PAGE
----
ATHENS – Launching this weekend following a four-year pause, the return of the maritime industry’s highly anticipated Posidonia International Shipping Exhibition commenced with the resumption of its signature social and sports events including the Posidonia sailing race, running event, and ‘shipsoccer’, basketball, and golf tournaments.
Expected to attract over 18,000 international visitors, the exhibition (June 6-10) is held at the Athens Metropolitan Exhibition Centre, where 1,929 companies from 88 countries are this year exhibiting their products and services. In addition, 68 panels and seminars featuring shipping industry decision and policy makers, regulators, and government officials from around the world, will run in parallel to the exhibit.
“We have grown by 7% since the 2018 edition, an increase that reflects the dynamism, vigor, and progress of Greek shipping which invests heavily to upgrade the quality and technology of existing vessels, diversify its offering by adapting it to the needs of the markets, and to renew its fleet with the addition of newbuilds designed to meet new regulations,” said Theodore Vokos, Managing Director, Posidonia Exhibitions S.A.
The might and investment appetite of the Greek shipowners community, which controls 21% of global deadweight tonnage, are the main reasons for Posidonia’s global appeal. Greece remains the world’s largest ship owning nation with a fleet of 5,514 vessels and represents 59% of the EU-controlled fleet. The Greek-owned fleet grew by 7.4% since 2019, growing by 45.8% since 2014.
Leaders in global seaborne trade, Greek shipowners control over 30% of the world tanker fleet, 20% of world bulk carriers, almost 16% of global LNG/LPG carriers, and almost 10% of world containerships, according to a 2021 report by the Union of Greek Shipowners.
Another key attraction for this year’s Posidonia is the more than thirty tech startups who will be showcasing their technological innovations designed to provide digital-first solutions to various challenges and problems facing the industry.
The maritime industry’s challenges to be discussed at the event’s conferences and seminars include human wellbeing in shipping, preventing maritime incidents through data and analytics, diversified crewing strategy, maritime cybersecurity, and addressing safety concerns on the road to net-zero shipping.
“Sustainability through de-carbonization of shipping as well as the lack of deck and engine officers for the staffing of the global fleet, are the issues we should address all together, government authorities, shipping stakeholders and the industry,” said Minister of Maritime Affairs and Insular Policy Giannis Plakiotakis. “The Greek government fully supports the need for shipping activities to achieve zero emissions by 2050,” he added.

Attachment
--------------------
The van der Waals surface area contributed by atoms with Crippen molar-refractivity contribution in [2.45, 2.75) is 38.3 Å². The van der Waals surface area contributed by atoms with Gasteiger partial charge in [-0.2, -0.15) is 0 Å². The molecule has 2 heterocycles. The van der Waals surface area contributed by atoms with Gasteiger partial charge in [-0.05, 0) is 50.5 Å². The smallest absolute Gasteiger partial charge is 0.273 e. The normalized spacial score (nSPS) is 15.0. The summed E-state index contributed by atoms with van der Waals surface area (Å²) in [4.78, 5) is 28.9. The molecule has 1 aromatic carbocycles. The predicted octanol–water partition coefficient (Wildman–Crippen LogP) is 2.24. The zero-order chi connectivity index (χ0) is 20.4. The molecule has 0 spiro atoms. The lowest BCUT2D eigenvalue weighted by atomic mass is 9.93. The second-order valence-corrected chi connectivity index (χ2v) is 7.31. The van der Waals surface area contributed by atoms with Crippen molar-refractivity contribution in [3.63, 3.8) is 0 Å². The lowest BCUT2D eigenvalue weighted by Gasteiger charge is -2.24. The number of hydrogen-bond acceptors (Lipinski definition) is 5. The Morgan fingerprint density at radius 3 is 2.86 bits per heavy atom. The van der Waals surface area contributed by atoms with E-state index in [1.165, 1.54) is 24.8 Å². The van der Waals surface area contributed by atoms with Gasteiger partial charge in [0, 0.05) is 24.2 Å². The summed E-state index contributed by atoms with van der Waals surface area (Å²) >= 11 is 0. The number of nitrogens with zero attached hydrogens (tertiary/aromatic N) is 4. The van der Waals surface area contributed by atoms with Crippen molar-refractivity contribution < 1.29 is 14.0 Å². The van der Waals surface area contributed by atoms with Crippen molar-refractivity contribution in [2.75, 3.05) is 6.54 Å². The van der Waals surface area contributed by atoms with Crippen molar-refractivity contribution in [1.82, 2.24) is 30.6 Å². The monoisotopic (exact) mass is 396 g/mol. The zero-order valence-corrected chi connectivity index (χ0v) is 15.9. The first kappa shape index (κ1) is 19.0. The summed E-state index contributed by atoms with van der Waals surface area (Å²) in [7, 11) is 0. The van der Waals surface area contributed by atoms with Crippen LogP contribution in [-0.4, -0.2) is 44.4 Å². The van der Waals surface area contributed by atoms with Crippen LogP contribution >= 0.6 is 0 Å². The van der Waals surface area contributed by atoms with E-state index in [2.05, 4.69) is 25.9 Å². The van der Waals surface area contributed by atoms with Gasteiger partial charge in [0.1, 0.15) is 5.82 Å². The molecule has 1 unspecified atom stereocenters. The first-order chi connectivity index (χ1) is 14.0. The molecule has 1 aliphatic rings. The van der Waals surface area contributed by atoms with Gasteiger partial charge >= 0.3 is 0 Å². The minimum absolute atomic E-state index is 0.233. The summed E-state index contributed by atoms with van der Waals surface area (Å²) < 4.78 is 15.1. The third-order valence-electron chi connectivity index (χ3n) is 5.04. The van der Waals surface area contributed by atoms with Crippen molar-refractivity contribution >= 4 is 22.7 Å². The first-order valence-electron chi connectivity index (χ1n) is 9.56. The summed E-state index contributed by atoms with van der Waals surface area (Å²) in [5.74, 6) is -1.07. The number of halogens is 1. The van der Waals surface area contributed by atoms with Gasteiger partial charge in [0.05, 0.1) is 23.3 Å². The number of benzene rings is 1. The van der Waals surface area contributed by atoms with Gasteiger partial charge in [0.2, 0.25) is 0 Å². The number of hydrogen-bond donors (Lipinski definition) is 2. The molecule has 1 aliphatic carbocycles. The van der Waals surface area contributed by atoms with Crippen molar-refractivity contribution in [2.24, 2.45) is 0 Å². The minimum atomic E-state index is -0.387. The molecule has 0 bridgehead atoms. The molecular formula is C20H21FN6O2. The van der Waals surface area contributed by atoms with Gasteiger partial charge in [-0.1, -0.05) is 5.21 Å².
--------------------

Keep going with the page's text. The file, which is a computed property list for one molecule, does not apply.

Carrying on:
Ioannis Martinos, CEO of The Signal Group, said that, “policy-makers should be more decisive. Shipowners need clarity, they are not chemists. Scientists and policy-makers need to guide them and tell them which direction they should move toward,” said Kathimerini.
The British valuation and market intelligence company VesselsValue published a report on the evolution of Greek ship ownership in the four years since the last event held before the COVID-19 pandemic struck hard. The report showed the owners have increased the number of vessels by 11 percent, buying 474 more and have 4,766, with their value soaring 92 percent and now worth $158.97 billion, almost double the $82.85 billion in 2018.
UKRAINE WAR AND IRAN’S SHIP SEIZING THE BACKDROP FOR THE CONFERENCE
Shipping Minister Giannis Plakiotakis greeted the return of Posidonia that comes against the backdrop of Iran having seized two Greek vessels in retaliation for Greece helping the United States confiscate oil from a tanker off Greece’s coast.
“Holding the two vessels hostage violates any sense of law, upsets the regulatory system on maritime legislation and threatens the security of shipping and global trade,” the minister said, asking the world shipping community to pressure Iran.
The President of Greek shipowners union, Melina Travlou, said the situation is “unheard of and unprecedented,” and asked her world peers and colleagues to back Greece and an effort to “get this over and done with.”